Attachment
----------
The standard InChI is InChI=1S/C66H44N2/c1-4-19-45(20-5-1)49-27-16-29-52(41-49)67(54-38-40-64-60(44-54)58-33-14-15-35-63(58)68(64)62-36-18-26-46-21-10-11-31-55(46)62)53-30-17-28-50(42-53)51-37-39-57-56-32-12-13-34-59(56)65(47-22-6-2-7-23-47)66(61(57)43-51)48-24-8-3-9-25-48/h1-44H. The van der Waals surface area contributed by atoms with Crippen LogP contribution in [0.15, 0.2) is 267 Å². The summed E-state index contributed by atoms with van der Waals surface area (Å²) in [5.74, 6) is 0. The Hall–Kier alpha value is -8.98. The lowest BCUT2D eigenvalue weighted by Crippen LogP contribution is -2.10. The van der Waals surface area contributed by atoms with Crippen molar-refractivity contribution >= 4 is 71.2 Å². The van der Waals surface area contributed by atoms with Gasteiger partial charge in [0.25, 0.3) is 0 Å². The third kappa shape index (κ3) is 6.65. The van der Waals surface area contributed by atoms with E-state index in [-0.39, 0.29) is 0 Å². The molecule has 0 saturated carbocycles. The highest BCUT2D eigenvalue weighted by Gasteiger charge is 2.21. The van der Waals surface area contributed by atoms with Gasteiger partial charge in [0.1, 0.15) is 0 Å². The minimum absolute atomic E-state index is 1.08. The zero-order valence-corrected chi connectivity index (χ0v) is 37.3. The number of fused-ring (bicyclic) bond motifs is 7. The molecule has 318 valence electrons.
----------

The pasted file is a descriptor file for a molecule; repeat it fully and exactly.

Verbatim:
The standard InChI is InChI=1S/C66H44N2/c1-4-19-45(20-5-1)49-27-16-29-52(41-49)67(54-38-40-64-60(44-54)58-33-14-15-35-63(58)68(64)62-36-18-26-46-21-10-11-31-55(46)62)53-30-17-28-50(42-53)51-37-39-57-56-32-12-13-34-59(56)65(47-22-6-2-7-23-47)66(61(57)43-51)48-24-8-3-9-25-48/h1-44H. The van der Waals surface area contributed by atoms with Crippen LogP contribution in [0.15, 0.2) is 267 Å². The summed E-state index contributed by atoms with van der Waals surface area (Å²) in [5.74, 6) is 0. The Hall–Kier alpha value is -8.98. The lowest BCUT2D eigenvalue weighted by Crippen LogP contribution is -2.10. The van der Waals surface area contributed by atoms with Crippen molar-refractivity contribution >= 4 is 71.2 Å². The van der Waals surface area contributed by atoms with Gasteiger partial charge in [0.25, 0.3) is 0 Å². The third kappa shape index (κ3) is 6.65. The van der Waals surface area contributed by atoms with E-state index in [-0.39, 0.29) is 0 Å². The molecule has 0 saturated carbocycles. The highest BCUT2D eigenvalue weighted by Gasteiger charge is 2.21. The van der Waals surface area contributed by atoms with Gasteiger partial charge in [0.1, 0.15) is 0 Å². The minimum absolute atomic E-state index is 1.08. The zero-order valence-corrected chi connectivity index (χ0v) is 37.3. The number of fused-ring (bicyclic) bond motifs is 7. The molecule has 318 valence electrons.